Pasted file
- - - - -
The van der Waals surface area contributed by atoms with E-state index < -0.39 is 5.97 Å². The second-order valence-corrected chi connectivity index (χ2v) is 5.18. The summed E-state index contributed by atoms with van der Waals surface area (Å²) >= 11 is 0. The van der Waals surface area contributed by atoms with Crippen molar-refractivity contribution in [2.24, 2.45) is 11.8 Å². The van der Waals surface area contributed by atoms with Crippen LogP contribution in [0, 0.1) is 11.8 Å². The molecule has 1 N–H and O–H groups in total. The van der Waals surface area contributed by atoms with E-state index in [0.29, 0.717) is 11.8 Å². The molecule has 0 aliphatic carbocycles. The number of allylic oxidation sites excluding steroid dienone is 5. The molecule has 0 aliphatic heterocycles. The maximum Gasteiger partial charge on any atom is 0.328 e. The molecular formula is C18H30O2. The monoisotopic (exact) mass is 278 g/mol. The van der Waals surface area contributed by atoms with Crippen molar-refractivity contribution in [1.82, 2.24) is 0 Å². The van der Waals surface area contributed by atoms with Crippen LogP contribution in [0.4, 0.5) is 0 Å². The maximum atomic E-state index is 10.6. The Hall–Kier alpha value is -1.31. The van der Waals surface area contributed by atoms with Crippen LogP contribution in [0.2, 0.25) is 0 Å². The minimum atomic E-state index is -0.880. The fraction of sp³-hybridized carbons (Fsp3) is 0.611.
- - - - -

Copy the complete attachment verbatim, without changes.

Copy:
The van der Waals surface area contributed by atoms with E-state index < -0.39 is 5.97 Å². The second-order valence-corrected chi connectivity index (χ2v) is 5.18. The summed E-state index contributed by atoms with van der Waals surface area (Å²) >= 11 is 0. The van der Waals surface area contributed by atoms with Crippen molar-refractivity contribution in [2.24, 2.45) is 11.8 Å². The van der Waals surface area contributed by atoms with Crippen LogP contribution in [0, 0.1) is 11.8 Å². The molecule has 1 N–H and O–H groups in total. The van der Waals surface area contributed by atoms with E-state index in [0.29, 0.717) is 11.8 Å². The molecule has 0 aliphatic carbocycles. The number of allylic oxidation sites excluding steroid dienone is 5. The molecule has 0 aliphatic heterocycles. The maximum Gasteiger partial charge on any atom is 0.328 e. The molecular formula is C18H30O2. The monoisotopic (exact) mass is 278 g/mol. The van der Waals surface area contributed by atoms with Crippen molar-refractivity contribution in [1.82, 2.24) is 0 Å². The van der Waals surface area contributed by atoms with Crippen LogP contribution in [0.4, 0.5) is 0 Å². The maximum atomic E-state index is 10.6. The Hall–Kier alpha value is -1.31. The van der Waals surface area contributed by atoms with Crippen LogP contribution in [0.2, 0.25) is 0 Å². The minimum atomic E-state index is -0.880. The fraction of sp³-hybridized carbons (Fsp3) is 0.611.